Most people have a soft spot for Japanese cuisine, whether it is the freshness of the food or the exquisite presentation of the dishes. There is no better place to learn the art of preparing Japanese dishes than at Sozai in Liverpool Street: they are London’s first dedicated cookery school which offers classes for authentic Japanese dishes. They don’t just offer classes on well-known dishes like sushi and tempura but also multi-course kaiseki, savoury okonomiyaki pancakes and ramen noodle classes. We went along to discover gems of tasty Japanese vegetarian recipes.
The school is centrally located within a short walking distance from Liverpool Street station. The space has a somewhat clinical, austere looking, but the character and personality are provided by their team of expert instructors. We had the wonderfully friendly Akemi Yokoyama, who probably doesn’t like me mentioning this, but when she came to London from Sapporo, there were only 70 Japanese restaurants or outlets in London and now there are over 700. She has worked as a private chef for Tina Turner and is also a miso sommelier, which I can attest from all the miso fermentation knowledge she passed to us during the class.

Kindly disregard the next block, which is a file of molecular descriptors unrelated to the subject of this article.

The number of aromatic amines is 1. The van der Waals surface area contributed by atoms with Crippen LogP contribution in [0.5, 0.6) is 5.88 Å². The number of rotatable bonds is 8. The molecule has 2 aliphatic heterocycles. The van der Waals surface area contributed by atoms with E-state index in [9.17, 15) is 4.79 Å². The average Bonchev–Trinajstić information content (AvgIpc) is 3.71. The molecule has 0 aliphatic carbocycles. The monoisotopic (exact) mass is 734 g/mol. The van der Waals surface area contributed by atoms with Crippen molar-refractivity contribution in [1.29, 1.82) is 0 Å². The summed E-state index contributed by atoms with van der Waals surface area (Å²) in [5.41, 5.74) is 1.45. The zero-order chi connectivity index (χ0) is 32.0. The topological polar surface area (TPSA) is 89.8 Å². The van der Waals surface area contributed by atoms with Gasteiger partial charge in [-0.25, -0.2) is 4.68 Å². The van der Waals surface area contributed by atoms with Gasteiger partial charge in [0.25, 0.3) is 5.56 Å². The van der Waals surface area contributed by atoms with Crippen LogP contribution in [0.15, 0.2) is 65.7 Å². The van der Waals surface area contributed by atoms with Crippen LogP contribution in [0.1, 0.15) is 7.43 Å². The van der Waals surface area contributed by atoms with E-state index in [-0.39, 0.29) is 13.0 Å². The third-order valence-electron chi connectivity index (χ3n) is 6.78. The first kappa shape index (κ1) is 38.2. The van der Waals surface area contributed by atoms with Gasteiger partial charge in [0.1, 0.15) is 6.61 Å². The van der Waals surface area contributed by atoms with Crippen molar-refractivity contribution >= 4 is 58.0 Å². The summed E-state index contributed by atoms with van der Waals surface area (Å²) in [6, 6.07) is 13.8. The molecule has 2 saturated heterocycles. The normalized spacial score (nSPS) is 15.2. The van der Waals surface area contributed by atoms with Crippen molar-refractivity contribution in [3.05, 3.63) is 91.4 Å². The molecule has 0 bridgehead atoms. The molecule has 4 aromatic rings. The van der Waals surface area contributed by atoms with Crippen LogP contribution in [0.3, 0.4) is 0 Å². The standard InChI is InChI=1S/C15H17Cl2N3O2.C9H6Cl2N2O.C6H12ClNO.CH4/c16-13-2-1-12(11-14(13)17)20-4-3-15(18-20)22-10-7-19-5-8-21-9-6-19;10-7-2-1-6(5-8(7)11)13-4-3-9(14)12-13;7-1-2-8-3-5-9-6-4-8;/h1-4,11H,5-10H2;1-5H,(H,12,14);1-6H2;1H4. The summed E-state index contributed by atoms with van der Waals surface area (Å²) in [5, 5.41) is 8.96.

It is a tightly packed class as we learned to make 5 dishes within 2 hours. One of my favourite dishes was the umami-packed mushroom rice with ginger and sake. Whilst we did little of the physical preparation for this dish, it was fascinating to learn that without fat, sugar or umami, all dishes would be tasteless and this dish was certainly packed with umami with shiitake, shimeji and enoki mushrooms.
Tempura is one of my personal favourites, but often hard to prepare because you have to prepare so much oil for deep-frying. However, Akemi made it seem much more accessible and also not many Japanese restaurants offer kakiage which is crispy tempura using vegetable strips. Kakiage actually tasted even better than the classic tempura dishes with just one vegetable encased in the batter.
We also learned how to make aubergine with miso paste which is the trendy vegetarian dish of the moment at top Japanese restaurants. It isn’t actually a difficult dish to make as long as you source your ingredients well and remember to add mirin and shiitake stock.
The easiest dishes to prepare were the starter dishes which included spinach with sesame sauce and French beans and carrots with tofu and sesame. What would have otherwise been rather insipid vegetarian dishes were made extremely appetising with the addition of roasted and grounded sesame seeds.
The whole class also proved that vegetarian dishes can be appealing and filling for meat-lovers. She also showed how easy it was to create the dishes. You don’t even have to take any notes during the class as she sends a full recipe post-class including where you can buy the ingredients.